Shapeoko XXL Router Options

I am a newbie when it comes to the Shapeoko or any other CNC machine. Was curious to know if I could use my Bosch 1617EVS router in place of the Dewalt 611 or the Bosch Colt with the current spindle that comes with the XXL?

The Bosch 1617EVS is too large for the router mount, and arguably too heavy — that said, no one has tried it yet, and people used even heavier 1.8KW spindles on the SO2 — nice vibration damping if nothing else. If you source or make a mount, let us know how it works out.

The Bosch Colt was the darling of the CNC world until a production change resulted in poor QC. Please see:

Most of what’s been tried is listed at: — love to expand upon that!

1 Like

Any word on the new Bosch Colt (GKF125CEN)? Will it fit the existing mounts? How loud is it? At 7 Amps, 1.25hp seems “more real” and the 35000 RPM could be a real advantage.

The dewalt is 1.25hp. Most CNCing is done at lower RPMs than routers put out so going higher is sort of counter to the way most people try to go.

1 Like

I (and apparently others) believe that the use of higher router speeds would improve the performance of virtually all CNCs when using cutters up to at least 1/4 inch diameter with relatively soft materials like aluminum and wood. See SuperPID-help cutting aluminum?

1 Like

Deleted this post because the information was added to the original post

That’s great…as long as all your features are huge.

Deleted this post because the wording in the original post was confusing - it’s now corrected - thanks mikep!

You can edit them… click the pencil…

1 Like

Sorry - the DeWalt specs also show that it’s input current is 7 Amps (840 Watts @ 120 Volts), not he 700 Watts I had previously heard. But, 840 Watts is still only 1.13 hp, which implies 110% efficiency in electrical to mechanical conversion. A maximum of 85% (0.96 hp mechanical) is likely more reasonable for both routers. Even that power is far more than required for CNC routers, which are limited by machine rigidity.

Both routers have similar/identical low speeds settings and closed loop speed controls. The DeWalt is crazy loud - particularly at the higher (more useful) speeds. If the Bosch is quieter (it probably is), it might well be a better choice for CNCs.

1 Like

The thing is, the hobby CNC crowd already had a fling w/ a Bosch router, the Colt PR20 — here’s how that turned out:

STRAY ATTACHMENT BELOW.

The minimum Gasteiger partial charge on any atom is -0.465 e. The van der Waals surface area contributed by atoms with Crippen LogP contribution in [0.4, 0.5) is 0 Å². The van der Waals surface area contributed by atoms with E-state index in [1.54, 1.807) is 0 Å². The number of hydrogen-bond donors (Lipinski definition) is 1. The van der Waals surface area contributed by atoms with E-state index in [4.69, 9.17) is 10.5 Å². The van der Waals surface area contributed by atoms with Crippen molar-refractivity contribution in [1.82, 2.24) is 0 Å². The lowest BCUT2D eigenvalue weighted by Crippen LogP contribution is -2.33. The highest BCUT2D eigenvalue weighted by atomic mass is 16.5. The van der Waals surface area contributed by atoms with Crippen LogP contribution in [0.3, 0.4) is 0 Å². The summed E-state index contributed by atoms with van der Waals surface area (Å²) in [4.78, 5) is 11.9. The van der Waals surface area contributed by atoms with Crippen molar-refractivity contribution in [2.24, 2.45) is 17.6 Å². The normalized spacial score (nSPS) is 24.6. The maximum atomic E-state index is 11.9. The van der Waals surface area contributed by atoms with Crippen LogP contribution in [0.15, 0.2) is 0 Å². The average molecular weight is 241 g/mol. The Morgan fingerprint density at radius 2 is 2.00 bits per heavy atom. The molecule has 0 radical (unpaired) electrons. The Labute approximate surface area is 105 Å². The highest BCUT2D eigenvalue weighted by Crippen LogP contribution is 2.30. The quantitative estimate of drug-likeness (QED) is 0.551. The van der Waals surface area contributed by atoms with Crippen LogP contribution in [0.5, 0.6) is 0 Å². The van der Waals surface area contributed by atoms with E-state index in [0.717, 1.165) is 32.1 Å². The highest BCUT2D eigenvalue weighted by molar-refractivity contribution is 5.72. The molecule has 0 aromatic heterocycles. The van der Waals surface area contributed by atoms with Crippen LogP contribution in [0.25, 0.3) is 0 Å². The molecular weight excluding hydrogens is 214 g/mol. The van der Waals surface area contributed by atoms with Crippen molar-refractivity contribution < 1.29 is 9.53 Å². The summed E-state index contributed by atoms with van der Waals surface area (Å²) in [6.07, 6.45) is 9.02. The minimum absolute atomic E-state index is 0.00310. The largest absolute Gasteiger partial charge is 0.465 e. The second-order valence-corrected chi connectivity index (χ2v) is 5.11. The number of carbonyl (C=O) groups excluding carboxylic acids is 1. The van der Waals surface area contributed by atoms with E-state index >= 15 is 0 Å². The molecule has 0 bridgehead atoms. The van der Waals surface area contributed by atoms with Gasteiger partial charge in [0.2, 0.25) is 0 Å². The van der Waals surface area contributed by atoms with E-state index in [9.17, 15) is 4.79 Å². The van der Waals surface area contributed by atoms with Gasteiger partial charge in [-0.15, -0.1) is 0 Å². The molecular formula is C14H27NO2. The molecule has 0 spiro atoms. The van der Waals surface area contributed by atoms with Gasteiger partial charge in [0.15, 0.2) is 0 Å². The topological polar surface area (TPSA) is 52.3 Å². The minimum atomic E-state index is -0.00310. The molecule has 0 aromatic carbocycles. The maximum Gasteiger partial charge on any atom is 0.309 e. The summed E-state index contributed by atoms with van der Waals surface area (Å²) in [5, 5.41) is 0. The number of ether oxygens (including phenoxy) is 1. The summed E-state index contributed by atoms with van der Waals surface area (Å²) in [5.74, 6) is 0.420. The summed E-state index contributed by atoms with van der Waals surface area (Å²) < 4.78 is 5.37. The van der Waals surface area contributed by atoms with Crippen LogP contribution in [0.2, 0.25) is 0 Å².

1 Like

The bosch also has much more easily changed brushes…but…lots of downside. Yes, they’re rated at 7A, which is actually more than they’ll draw, and 1.25HP is “pretty optimistic” - but typical for tool marketing.

What are the downsides? (Note that it’s a newer model than the one evaluated by precisebits.) I’m quite happy with the 1617EVS in my router table and it seems that those using them with CNCs like them too.

I got the Dewalt and regret it and wish I’d gotten the Makita.

Why you ask? Because the Makita router allows you to use 2 wrenches when changing a bit and the Dewalt doesn’t. I do not like the fact that I’m pushing/pulling on the gantry while changing a bit in the Dewalt and trying to maintain zero. Two wrenches would minimize that.

But I’m new to this so I could be all wet.

1 Like

Runout is a pretty big problem…

Assuming you’re referring to the new Bosch Colt (GKF125CEN), is that the only downside? How much runout did you measure and how did you measure it?

The brushes in the Makita are also easily changed.

It’s also available in an affordable clone version in black:

I keep telling myself I’ll get one when my brushes wear down and need replacing so I can have a spare (and a router to use handheld / in a router table) — not yet…

Assuming you’re referring to the new Bosch Colt (GKF125CEN), is that the only downside? How much runout did you measure and how did you measure it?


Have you found it necessary to change the brushes and/or bearings in your Dewalt yet?

They’re “talking” about the old 5.6 A “1 hp” routers, not the new 7 A “1.25 hp” routers!